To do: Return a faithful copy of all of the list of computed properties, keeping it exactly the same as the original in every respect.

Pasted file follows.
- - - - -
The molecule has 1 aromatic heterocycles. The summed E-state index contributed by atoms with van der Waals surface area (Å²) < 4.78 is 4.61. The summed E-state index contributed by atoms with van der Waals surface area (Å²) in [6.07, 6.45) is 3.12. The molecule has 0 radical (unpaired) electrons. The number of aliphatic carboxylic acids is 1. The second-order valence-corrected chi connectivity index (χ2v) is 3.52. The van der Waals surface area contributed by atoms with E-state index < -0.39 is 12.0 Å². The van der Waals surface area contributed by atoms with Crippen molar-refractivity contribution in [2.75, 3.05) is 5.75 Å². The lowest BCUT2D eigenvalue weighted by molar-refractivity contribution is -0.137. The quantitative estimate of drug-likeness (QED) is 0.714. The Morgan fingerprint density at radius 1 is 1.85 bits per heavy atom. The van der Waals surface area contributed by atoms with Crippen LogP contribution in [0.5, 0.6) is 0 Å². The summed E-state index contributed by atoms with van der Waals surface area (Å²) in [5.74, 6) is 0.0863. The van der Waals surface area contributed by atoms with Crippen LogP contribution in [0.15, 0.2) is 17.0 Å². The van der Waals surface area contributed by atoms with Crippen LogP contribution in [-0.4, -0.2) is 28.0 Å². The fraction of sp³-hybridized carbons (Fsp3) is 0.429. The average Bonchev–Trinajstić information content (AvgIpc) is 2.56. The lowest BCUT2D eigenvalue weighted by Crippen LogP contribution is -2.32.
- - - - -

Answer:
The molecule has 1 aromatic heterocycles. The summed E-state index contributed by atoms with van der Waals surface area (Å²) < 4.78 is 4.61. The summed E-state index contributed by atoms with van der Waals surface area (Å²) in [6.07, 6.45) is 3.12. The molecule has 0 radical (unpaired) electrons. The number of aliphatic carboxylic acids is 1. The second-order valence-corrected chi connectivity index (χ2v) is 3.52. The van der Waals surface area contributed by atoms with E-state index < -0.39 is 12.0 Å². The van der Waals surface area contributed by atoms with Crippen molar-refractivity contribution in [2.75, 3.05) is 5.75 Å². The lowest BCUT2D eigenvalue weighted by molar-refractivity contribution is -0.137. The quantitative estimate of drug-likeness (QED) is 0.714. The Morgan fingerprint density at radius 1 is 1.85 bits per heavy atom. The van der Waals surface area contributed by atoms with Crippen LogP contribution in [0.5, 0.6) is 0 Å². The summed E-state index contributed by atoms with van der Waals surface area (Å²) in [5.74, 6) is 0.0863. The van der Waals surface area contributed by atoms with Crippen LogP contribution in [0.15, 0.2) is 17.0 Å². The van der Waals surface area contributed by atoms with Crippen LogP contribution in [-0.4, -0.2) is 28.0 Å². The fraction of sp³-hybridized carbons (Fsp3) is 0.429. The average Bonchev–Trinajstić information content (AvgIpc) is 2.56. The lowest BCUT2D eigenvalue weighted by Crippen LogP contribution is -2.32.